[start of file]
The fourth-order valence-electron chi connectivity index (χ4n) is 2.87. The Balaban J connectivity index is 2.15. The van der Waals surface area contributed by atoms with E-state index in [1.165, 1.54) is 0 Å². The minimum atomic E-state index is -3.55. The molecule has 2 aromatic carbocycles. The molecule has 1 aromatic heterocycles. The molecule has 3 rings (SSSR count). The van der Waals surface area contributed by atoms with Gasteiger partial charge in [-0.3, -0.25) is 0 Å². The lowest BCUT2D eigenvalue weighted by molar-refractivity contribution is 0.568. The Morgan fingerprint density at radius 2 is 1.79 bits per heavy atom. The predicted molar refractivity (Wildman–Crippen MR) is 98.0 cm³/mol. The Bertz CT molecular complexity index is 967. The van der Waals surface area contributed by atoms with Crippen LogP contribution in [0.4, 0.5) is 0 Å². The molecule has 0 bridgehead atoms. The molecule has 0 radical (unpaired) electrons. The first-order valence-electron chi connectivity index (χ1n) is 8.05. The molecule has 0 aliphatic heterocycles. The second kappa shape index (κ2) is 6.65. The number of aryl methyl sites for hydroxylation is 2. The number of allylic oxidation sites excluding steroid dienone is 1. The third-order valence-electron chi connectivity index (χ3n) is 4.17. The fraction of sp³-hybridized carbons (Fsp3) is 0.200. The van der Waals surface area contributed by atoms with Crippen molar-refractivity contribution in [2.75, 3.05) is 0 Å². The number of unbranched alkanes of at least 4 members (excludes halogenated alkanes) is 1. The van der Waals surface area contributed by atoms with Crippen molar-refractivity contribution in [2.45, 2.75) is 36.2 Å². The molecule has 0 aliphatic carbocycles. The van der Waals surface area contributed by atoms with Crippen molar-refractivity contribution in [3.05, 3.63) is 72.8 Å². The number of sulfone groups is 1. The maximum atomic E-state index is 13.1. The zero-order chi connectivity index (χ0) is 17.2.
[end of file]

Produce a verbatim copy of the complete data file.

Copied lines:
The fourth-order valence-electron chi connectivity index (χ4n) is 2.87. The Balaban J connectivity index is 2.15. The van der Waals surface area contributed by atoms with E-state index in [1.165, 1.54) is 0 Å². The minimum atomic E-state index is -3.55. The molecule has 2 aromatic carbocycles. The molecule has 1 aromatic heterocycles. The molecule has 3 rings (SSSR count). The van der Waals surface area contributed by atoms with Gasteiger partial charge in [-0.3, -0.25) is 0 Å². The lowest BCUT2D eigenvalue weighted by molar-refractivity contribution is 0.568. The Morgan fingerprint density at radius 2 is 1.79 bits per heavy atom. The predicted molar refractivity (Wildman–Crippen MR) is 98.0 cm³/mol. The Bertz CT molecular complexity index is 967. The van der Waals surface area contributed by atoms with Crippen LogP contribution in [0.4, 0.5) is 0 Å². The molecule has 0 bridgehead atoms. The molecule has 0 radical (unpaired) electrons. The first-order valence-electron chi connectivity index (χ1n) is 8.05. The molecule has 0 aliphatic heterocycles. The second kappa shape index (κ2) is 6.65. The number of aryl methyl sites for hydroxylation is 2. The number of allylic oxidation sites excluding steroid dienone is 1. The third-order valence-electron chi connectivity index (χ3n) is 4.17. The fraction of sp³-hybridized carbons (Fsp3) is 0.200. The van der Waals surface area contributed by atoms with Crippen molar-refractivity contribution in [2.75, 3.05) is 0 Å². The number of unbranched alkanes of at least 4 members (excludes halogenated alkanes) is 1. The van der Waals surface area contributed by atoms with Crippen molar-refractivity contribution in [2.45, 2.75) is 36.2 Å². The molecule has 0 aliphatic carbocycles. The van der Waals surface area contributed by atoms with Crippen molar-refractivity contribution in [3.05, 3.63) is 72.8 Å². The number of sulfone groups is 1. The maximum atomic E-state index is 13.1. The zero-order chi connectivity index (χ0) is 17.2.